How AI is Transforming Care Pathways
The rise of digital health platforms and incorporation of AI into the health sector is adding greater momentum to adopting value-based care with more providers and health systems embracing digital health tools to support better patient outcomes. And AI is showing up in many new features, from digital drug companions to telehealth to remote patient monitoring – all designed to help providers get closer to the patient.
The Acceleration of AI
AI is accelerating the expansion into value-based care by using data to identify and pair patient models with value-based care models to support clinical innovations and operational efficiencies that are most important in driving that transformation. Relying on data-driven insights, AI is helping providers better understand which patients may benefit most from which types of interventions and which methods of care. Those care pathways can lead down various avenues from disease prevention or surveillance, to integrating telehealth and virtual encounters into care modalities.
Patient Risk Identification
By analyzing vast amounts of historic patient data, AI solutions can provide real-time support to providers to help identify at risk patients. An area of concentration includes readmission risks and identifying patients that are at an increased chance of returning to the hospital within 30 days of discharge. Tech companies and health systems are developing solutions based on data in the patient’s electronic health record, driven by payers covering hospitalization costs associated with readmission. AI is also be tested to predict the risk of cardiovascular disease based on a still image of a patient’s retina.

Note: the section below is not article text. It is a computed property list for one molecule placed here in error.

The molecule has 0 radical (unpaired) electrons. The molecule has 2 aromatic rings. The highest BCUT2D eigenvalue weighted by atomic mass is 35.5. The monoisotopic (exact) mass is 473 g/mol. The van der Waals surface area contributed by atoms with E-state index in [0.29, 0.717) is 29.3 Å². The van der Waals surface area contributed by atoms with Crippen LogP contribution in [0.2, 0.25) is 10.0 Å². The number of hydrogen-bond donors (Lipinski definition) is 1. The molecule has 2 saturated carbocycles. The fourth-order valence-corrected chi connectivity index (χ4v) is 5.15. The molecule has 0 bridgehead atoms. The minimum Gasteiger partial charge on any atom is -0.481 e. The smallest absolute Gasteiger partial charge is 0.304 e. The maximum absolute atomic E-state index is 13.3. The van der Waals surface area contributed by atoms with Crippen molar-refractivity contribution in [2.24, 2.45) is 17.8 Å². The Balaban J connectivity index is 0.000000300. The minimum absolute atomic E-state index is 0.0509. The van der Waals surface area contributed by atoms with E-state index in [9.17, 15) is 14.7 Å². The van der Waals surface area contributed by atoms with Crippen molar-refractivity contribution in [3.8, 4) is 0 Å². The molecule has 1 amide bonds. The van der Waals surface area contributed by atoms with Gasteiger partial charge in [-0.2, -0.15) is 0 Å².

For an AI solution to be successful, it requires a vast amount of patient data to optimize the performance of the algorithms. In healthcare, sorting through these datasets poses some challenges. In other industries, using vast amounts of data to determine an outcome is generally reliable and accurately measured. However, in healthcare slight variations or anomalies can mean serious health issues if not treated and cannot be seen simply as an outlier. For example, data sources can often be siloed across many services providers – making it difficult to capture a full profile and range of determinants for a patient’s health.
AI solutions that involve direct patient interactions without provider oversight (such as digital drug companions) poses the question of whether the technology is a ‘practitioner of medicine’ rather than just a device. User engagement can also prove challenges as the use of digital health tools and AI solutions is literally changing the traditional healthcare experience patients have come to expect. The human touch of interacting with a doctor can be lost with these types of tools. Are patients willing to trust a diagnosis from a software algorithm rather than a human? Are providers willing to embrace these new solutions? In an industry that still widely uses the fax machine, rapid adoption rates may have to give way to a slow-and-steady integration over time.
The future for AI
The best opportunities for AI in healthcare over the next few years are hybrid models, where providers are supported in diagnosis, treatment planning, and identifying risk factors, but retain ultimate responsibility for the patient’s care. This will result in faster adoption by mitigating perceived risk and delivering measurable improvements in patient outcomes and operational efficiency at scale. If some of these early challenges can be addressed in the coming years, AI could play a leading role in how healthcare systems of the future operate, augmenting clinical resources, and deliver optimal patient outcomes.